• U.S.

Was Mohammed Atta Overlooked?

2 minute read
Timothy J. Burger and Brian Bennett

That question has recently been buzzing around Washington, but now the chairman of the defunct 9/11 commission has lashed out at the Bush Administration for failing to address publicly claims that the panel ignored a tip that Atta had been flagged in the U.S. as a terrorist well before he led the 2001 attacks. Former chairman Tom Kean told TIME that the White House should confirm whether, right after 9/11, Congressman Curt Weldon handed then Deputy National Security Adviser Steven Hadley a 1999 Pentagon chart pegging Atta as a member of al-Qaeda. Weldon makes the allegation in a book he published this summer and claims the commission failed to scrutinize a Pentagon data-mining program called “Able Danger.” “I’m offended, because people say, ‘Well, why didn’t you do anything?'” says Kean. “This was information that was not given us.” After largely declining comment for nearly two weeks, a Pentagon spokesman told TIME last week that the Defense Department has been “aggressively looking into these allegations” but has yet to find documentation to support them.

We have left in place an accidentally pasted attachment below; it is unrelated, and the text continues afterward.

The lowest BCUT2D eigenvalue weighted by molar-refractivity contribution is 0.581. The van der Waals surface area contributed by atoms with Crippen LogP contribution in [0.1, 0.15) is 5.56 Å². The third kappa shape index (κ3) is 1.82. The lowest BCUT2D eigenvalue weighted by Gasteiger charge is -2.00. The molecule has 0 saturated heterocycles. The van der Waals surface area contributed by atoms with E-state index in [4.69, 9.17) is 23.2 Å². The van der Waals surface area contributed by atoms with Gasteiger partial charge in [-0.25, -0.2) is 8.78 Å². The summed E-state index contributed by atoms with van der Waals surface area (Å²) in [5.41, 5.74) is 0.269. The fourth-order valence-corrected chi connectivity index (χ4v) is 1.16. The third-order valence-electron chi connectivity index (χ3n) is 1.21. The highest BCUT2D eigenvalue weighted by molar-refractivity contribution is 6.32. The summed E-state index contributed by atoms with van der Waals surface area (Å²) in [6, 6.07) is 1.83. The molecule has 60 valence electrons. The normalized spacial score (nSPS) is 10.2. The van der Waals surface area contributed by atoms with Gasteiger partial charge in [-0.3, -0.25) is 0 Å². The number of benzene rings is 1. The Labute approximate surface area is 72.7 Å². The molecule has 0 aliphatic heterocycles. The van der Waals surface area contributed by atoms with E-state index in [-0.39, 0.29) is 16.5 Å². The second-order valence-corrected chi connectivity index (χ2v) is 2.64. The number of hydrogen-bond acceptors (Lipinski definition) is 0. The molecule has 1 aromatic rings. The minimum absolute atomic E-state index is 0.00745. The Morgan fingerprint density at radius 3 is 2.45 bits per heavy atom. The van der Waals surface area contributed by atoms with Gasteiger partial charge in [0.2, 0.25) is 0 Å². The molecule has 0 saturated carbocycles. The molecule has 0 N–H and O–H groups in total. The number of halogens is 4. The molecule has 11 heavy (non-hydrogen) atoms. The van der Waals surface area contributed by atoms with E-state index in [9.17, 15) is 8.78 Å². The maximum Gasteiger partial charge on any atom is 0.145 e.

Meanwhile, another possible gap in the 9/11 report has emerged. The panel found that hijacker Khalid Almihdhar had left the U.S. from the summer of 2000 until two months before the attacks. But USAID Systems, a Florida ID firm, confirmed last week that he was issued a card–reproduced in a book last year–in New York or New Jersey exactly six years before its expiration date of Dec. 30, 2006. Kean says there was solid evidence that Almihdhar was out of the U.S. at that time but any indication to the contrary “would be important to follow up.” –By Timothy J. Burger and Brian Bennett

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